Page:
Biot-Savart Law(redirected from Biot-Savart's Law)
A law of physics which states that the magnetic flux density (magnetic induction) near a long, straight conductor is directly proportional to the current in the conductor and inversely proportional to the distance from the conductor. The field near a straight conductor can be found by application of Ampère's law. The magnetic flux density near a long, straight conductor is at every point perpendicular to the plane determined by the point and the line of the conductor. Therefore, the lines of induction are circles with their centers at the conductor. Furthermore, each line of induction is a closed line. This observation concerning flux about a straight conductor may be generalized to include lines of induction due to a conductor of any shape by the statement that every line of induction forms a closed path.
a law that determines the strength of the magnetic field created by an electric current. The Biot-Savart law was discovered by the French scientists J. B. Biot and F. Savart in 1820 and given a general formulation by P. Laplace. According to this law, a small segment of a conductor Δl along which a current of strength / is flowing creates—at a given point M in space, located at a distance r from the segment Δl (Δl << r)—a magnetic field of strength
Here θ is the angle between the direction of the current in segment / and the radius vector r, drawn from the segment to the observation point M, and k is the coefficient of proportionality, which depends on the choice of the system of units. In the centimeter-gram-second (cgs) system (Gauss), k=1/c, where c = 3 x 1010 cm/sec (the velocity of light in a vacuum); in the International System of Units (SI), k = l/4π.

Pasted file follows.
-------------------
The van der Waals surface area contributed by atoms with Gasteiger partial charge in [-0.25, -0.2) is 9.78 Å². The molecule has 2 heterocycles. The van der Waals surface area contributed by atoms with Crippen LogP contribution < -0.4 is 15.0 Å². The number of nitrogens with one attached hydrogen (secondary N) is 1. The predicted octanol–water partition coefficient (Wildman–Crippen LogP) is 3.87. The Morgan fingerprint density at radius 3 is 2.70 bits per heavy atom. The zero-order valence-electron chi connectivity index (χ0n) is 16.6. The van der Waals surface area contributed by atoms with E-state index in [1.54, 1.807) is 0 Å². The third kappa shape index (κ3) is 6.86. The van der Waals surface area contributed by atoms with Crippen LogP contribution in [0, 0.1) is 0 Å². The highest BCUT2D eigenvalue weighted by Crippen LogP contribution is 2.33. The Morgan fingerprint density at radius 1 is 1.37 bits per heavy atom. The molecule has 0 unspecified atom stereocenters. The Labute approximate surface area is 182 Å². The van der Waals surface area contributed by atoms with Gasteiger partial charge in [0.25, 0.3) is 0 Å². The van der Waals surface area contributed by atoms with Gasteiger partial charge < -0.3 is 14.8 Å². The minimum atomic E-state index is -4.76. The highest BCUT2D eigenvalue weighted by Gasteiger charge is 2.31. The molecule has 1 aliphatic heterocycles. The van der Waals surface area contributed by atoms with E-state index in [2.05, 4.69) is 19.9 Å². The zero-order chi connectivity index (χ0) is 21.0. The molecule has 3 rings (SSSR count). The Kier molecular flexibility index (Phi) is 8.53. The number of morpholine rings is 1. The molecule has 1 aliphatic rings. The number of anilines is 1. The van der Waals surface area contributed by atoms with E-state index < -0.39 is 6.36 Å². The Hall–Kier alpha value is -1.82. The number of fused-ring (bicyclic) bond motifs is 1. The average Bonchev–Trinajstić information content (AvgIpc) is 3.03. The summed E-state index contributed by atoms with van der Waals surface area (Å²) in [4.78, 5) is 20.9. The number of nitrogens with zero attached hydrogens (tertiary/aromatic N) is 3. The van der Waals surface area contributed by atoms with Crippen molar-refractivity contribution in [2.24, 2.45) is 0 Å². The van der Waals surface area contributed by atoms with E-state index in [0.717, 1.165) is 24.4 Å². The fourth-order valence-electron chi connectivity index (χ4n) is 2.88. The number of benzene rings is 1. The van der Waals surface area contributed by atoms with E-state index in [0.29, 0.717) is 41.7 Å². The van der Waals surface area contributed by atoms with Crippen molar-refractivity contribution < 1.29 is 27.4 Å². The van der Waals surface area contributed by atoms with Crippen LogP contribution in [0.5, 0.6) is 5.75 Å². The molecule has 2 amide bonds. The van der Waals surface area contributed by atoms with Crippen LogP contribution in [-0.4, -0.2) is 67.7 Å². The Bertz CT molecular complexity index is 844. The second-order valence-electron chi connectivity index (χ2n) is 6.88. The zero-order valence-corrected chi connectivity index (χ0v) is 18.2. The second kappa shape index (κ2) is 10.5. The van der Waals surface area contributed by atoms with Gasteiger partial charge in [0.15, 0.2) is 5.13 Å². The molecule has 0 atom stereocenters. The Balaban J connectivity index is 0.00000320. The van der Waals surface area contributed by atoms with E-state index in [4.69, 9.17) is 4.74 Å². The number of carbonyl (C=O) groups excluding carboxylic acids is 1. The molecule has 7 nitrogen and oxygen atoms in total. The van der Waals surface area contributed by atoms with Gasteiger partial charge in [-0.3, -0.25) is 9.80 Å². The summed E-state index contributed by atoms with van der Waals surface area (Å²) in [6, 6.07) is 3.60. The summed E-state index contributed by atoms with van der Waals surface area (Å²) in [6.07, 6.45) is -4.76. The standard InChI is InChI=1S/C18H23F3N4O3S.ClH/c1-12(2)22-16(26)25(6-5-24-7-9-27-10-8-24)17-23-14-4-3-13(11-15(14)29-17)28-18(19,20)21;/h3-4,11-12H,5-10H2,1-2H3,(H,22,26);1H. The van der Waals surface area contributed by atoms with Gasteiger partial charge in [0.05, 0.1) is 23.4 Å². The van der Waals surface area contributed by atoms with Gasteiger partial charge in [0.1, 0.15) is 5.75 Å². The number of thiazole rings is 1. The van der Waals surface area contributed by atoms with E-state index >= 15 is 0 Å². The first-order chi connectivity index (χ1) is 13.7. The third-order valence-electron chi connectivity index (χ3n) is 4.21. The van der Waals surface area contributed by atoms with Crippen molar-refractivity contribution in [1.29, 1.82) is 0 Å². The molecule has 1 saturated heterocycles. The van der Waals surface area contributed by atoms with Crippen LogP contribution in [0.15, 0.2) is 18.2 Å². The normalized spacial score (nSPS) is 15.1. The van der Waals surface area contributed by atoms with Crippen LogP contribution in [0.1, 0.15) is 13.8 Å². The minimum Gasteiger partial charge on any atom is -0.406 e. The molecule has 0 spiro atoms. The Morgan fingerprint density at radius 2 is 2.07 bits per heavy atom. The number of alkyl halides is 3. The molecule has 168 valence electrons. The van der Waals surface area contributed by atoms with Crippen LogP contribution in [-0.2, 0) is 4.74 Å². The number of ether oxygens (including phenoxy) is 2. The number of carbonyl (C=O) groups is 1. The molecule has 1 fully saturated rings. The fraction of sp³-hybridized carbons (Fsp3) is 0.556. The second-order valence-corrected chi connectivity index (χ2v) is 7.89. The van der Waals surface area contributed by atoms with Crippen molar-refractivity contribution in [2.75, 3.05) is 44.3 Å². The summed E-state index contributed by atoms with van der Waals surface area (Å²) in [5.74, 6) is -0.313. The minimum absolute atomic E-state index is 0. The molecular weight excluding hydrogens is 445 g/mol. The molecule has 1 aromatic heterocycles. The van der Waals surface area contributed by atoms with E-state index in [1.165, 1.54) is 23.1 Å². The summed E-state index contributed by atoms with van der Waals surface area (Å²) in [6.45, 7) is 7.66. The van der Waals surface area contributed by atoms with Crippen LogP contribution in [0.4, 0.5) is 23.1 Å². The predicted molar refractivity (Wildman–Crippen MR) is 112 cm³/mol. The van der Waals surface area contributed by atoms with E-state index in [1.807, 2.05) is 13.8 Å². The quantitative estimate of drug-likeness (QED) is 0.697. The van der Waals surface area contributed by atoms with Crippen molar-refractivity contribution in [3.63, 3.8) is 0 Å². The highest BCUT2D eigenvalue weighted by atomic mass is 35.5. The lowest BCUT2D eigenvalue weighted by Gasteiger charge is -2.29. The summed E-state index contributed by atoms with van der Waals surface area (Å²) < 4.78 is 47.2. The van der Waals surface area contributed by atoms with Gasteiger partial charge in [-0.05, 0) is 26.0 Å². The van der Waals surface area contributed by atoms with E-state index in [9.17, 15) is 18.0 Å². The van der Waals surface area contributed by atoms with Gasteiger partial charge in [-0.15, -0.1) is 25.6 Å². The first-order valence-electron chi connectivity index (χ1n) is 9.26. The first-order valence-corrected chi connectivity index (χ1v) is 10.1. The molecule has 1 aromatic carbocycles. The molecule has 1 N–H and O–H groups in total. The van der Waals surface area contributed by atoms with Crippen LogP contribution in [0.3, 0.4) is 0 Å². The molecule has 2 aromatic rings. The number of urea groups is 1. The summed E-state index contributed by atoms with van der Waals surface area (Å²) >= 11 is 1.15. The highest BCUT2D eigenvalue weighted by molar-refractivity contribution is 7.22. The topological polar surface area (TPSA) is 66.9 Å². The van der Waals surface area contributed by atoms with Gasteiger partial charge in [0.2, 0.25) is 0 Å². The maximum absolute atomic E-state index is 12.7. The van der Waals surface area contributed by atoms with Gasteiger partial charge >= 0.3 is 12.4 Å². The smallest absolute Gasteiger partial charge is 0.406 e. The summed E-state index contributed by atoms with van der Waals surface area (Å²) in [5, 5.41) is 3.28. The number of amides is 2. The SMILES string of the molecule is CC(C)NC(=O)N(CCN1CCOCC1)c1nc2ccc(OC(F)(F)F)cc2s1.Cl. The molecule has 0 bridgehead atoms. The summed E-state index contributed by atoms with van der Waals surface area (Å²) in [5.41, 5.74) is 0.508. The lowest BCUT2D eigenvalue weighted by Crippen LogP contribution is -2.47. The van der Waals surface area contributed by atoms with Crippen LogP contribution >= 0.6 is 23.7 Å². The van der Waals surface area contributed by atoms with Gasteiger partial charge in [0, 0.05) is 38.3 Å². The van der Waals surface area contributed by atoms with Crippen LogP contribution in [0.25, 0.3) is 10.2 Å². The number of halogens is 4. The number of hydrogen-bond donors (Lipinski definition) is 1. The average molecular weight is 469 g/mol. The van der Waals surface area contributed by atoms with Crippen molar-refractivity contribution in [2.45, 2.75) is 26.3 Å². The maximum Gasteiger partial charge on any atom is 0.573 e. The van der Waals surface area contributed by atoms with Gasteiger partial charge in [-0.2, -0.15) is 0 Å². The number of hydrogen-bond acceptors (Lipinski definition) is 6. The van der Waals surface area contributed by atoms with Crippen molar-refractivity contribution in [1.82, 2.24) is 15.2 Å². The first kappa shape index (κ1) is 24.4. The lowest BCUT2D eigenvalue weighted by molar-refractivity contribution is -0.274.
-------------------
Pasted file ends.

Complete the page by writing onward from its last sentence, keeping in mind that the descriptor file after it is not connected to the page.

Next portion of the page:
The magnetic field strength ΔH is perpendicular to the plane P, which contains Δl and r, and its direction is determined by the auger rule: if the shaft of the auger (with a right-handed rifling) is turned from Δl toward r, then the auger advances in the direction of ΔH.
The total magnetic field strength ΔH created by a conductor with a current at point M is equal to the vector sum of the quantities ΔH, which are determined by all the elements Δ/ of the conductor. In particular, the strength H of a magnetic field at a distance d from a long (much greater than d), straight conducting wire along which a current of strength / is flowing is H = k·2I/d; in the center of a circle with radius R along which a current of strength / is flowing, H = k. 2πI/R; and on its axis, at a point remote from the plane of the circle at a distance d ≪ R, H = k·2π R2I/d3. On the axis of a solenoid of n turns, H = k·4πn/.
The Biot-Savart law can also be considered as a law that determines the magnetic induction ΔB ; in the cgs system, this requires that the expression for ΔH be multiplied by the magnetic permeability of the medium μ, whereas in the SI system, in addition, it must be multiplied by the magnetic permeability of a vacuum, μo = 4π10-7 henry/m.
G. IA. MIAKISHEV